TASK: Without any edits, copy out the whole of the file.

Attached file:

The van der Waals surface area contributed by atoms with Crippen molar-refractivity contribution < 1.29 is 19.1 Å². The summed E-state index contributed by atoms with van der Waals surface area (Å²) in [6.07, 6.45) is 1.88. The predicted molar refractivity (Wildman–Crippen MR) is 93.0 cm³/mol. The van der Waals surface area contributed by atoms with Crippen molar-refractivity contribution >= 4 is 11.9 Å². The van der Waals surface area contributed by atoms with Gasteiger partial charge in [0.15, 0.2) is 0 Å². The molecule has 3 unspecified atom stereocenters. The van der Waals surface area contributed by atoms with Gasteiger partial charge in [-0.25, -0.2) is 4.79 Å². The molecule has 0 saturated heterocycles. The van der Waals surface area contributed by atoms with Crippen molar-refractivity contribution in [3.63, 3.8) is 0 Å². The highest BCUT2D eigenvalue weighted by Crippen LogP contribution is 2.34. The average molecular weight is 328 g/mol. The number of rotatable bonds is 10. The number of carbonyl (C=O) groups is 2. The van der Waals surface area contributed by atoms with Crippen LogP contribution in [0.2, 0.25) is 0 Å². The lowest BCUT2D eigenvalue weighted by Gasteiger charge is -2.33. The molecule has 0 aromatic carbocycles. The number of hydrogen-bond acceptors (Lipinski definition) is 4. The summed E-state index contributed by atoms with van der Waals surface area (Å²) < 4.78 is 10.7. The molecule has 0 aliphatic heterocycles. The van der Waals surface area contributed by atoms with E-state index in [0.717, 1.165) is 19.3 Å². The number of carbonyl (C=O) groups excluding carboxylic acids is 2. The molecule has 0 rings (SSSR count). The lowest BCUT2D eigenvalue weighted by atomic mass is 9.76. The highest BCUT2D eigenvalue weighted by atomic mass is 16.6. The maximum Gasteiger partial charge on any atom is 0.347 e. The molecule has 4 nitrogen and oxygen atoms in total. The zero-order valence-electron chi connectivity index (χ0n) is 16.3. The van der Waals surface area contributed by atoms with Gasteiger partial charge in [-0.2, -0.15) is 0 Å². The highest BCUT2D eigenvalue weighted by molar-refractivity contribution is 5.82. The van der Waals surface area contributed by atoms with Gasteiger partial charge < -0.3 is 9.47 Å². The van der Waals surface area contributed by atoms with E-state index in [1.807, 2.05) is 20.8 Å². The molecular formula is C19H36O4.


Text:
The van der Waals surface area contributed by atoms with Crippen molar-refractivity contribution < 1.29 is 19.1 Å². The summed E-state index contributed by atoms with van der Waals surface area (Å²) in [6.07, 6.45) is 1.88. The predicted molar refractivity (Wildman–Crippen MR) is 93.0 cm³/mol. The van der Waals surface area contributed by atoms with Crippen molar-refractivity contribution >= 4 is 11.9 Å². The van der Waals surface area contributed by atoms with Gasteiger partial charge in [0.15, 0.2) is 0 Å². The molecule has 3 unspecified atom stereocenters. The van der Waals surface area contributed by atoms with Gasteiger partial charge in [-0.25, -0.2) is 4.79 Å². The molecule has 0 saturated heterocycles. The van der Waals surface area contributed by atoms with Crippen molar-refractivity contribution in [3.63, 3.8) is 0 Å². The highest BCUT2D eigenvalue weighted by Crippen LogP contribution is 2.34. The average molecular weight is 328 g/mol. The number of rotatable bonds is 10. The number of carbonyl (C=O) groups is 2. The van der Waals surface area contributed by atoms with Crippen LogP contribution in [0.2, 0.25) is 0 Å². The lowest BCUT2D eigenvalue weighted by Gasteiger charge is -2.33. The molecule has 0 aromatic carbocycles. The number of hydrogen-bond acceptors (Lipinski definition) is 4. The summed E-state index contributed by atoms with van der Waals surface area (Å²) < 4.78 is 10.7. The molecule has 0 aliphatic heterocycles. The van der Waals surface area contributed by atoms with E-state index in [0.717, 1.165) is 19.3 Å². The number of carbonyl (C=O) groups excluding carboxylic acids is 2. The molecule has 0 rings (SSSR count). The lowest BCUT2D eigenvalue weighted by atomic mass is 9.76. The highest BCUT2D eigenvalue weighted by atomic mass is 16.6. The maximum Gasteiger partial charge on any atom is 0.347 e. The molecule has 4 nitrogen and oxygen atoms in total. The zero-order valence-electron chi connectivity index (χ0n) is 16.3. The van der Waals surface area contributed by atoms with Gasteiger partial charge in [-0.2, -0.15) is 0 Å². The highest BCUT2D eigenvalue weighted by molar-refractivity contribution is 5.82. The van der Waals surface area contributed by atoms with Gasteiger partial charge < -0.3 is 9.47 Å². The van der Waals surface area contributed by atoms with E-state index in [1.807, 2.05) is 20.8 Å². The molecular formula is C19H36O4.